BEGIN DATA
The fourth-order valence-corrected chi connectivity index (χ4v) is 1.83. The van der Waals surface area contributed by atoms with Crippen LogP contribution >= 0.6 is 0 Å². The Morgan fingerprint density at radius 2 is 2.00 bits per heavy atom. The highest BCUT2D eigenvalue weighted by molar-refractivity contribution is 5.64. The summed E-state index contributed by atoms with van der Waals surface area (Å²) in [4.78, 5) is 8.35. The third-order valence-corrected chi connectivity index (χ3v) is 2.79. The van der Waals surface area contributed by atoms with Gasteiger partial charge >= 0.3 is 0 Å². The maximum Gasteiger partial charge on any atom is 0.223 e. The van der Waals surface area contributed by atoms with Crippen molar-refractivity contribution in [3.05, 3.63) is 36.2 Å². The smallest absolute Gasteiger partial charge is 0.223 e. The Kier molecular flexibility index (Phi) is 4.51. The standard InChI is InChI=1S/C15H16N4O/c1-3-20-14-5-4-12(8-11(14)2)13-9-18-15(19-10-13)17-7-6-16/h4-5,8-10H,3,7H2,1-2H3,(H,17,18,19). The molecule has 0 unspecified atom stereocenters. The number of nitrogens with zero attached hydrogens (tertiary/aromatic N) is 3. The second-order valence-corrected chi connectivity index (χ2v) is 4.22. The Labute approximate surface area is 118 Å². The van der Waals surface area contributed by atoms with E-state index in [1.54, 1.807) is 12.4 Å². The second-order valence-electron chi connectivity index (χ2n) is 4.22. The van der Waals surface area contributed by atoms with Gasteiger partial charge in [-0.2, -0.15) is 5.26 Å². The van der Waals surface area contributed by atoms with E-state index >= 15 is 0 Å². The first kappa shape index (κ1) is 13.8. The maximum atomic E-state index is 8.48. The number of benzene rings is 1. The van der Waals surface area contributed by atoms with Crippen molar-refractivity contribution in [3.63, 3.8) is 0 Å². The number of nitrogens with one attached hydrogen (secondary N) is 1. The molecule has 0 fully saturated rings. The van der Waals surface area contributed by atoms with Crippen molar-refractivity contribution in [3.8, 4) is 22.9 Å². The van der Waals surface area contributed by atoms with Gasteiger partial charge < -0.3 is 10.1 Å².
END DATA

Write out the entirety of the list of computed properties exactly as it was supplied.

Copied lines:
The fourth-order valence-corrected chi connectivity index (χ4v) is 1.83. The van der Waals surface area contributed by atoms with Crippen LogP contribution >= 0.6 is 0 Å². The Morgan fingerprint density at radius 2 is 2.00 bits per heavy atom. The highest BCUT2D eigenvalue weighted by molar-refractivity contribution is 5.64. The summed E-state index contributed by atoms with van der Waals surface area (Å²) in [4.78, 5) is 8.35. The third-order valence-corrected chi connectivity index (χ3v) is 2.79. The van der Waals surface area contributed by atoms with Gasteiger partial charge >= 0.3 is 0 Å². The maximum Gasteiger partial charge on any atom is 0.223 e. The van der Waals surface area contributed by atoms with Crippen molar-refractivity contribution in [3.05, 3.63) is 36.2 Å². The smallest absolute Gasteiger partial charge is 0.223 e. The Kier molecular flexibility index (Phi) is 4.51. The standard InChI is InChI=1S/C15H16N4O/c1-3-20-14-5-4-12(8-11(14)2)13-9-18-15(19-10-13)17-7-6-16/h4-5,8-10H,3,7H2,1-2H3,(H,17,18,19). The molecule has 0 unspecified atom stereocenters. The number of nitrogens with zero attached hydrogens (tertiary/aromatic N) is 3. The second-order valence-corrected chi connectivity index (χ2v) is 4.22. The Labute approximate surface area is 118 Å². The van der Waals surface area contributed by atoms with E-state index in [1.54, 1.807) is 12.4 Å². The second-order valence-electron chi connectivity index (χ2n) is 4.22. The van der Waals surface area contributed by atoms with Gasteiger partial charge in [-0.2, -0.15) is 5.26 Å². The van der Waals surface area contributed by atoms with E-state index >= 15 is 0 Å². The first kappa shape index (κ1) is 13.8. The maximum atomic E-state index is 8.48. The number of benzene rings is 1. The van der Waals surface area contributed by atoms with Crippen molar-refractivity contribution in [3.63, 3.8) is 0 Å². The number of nitrogens with one attached hydrogen (secondary N) is 1. The molecule has 0 fully saturated rings. The van der Waals surface area contributed by atoms with Crippen molar-refractivity contribution in [3.8, 4) is 22.9 Å². The van der Waals surface area contributed by atoms with Gasteiger partial charge < -0.3 is 10.1 Å².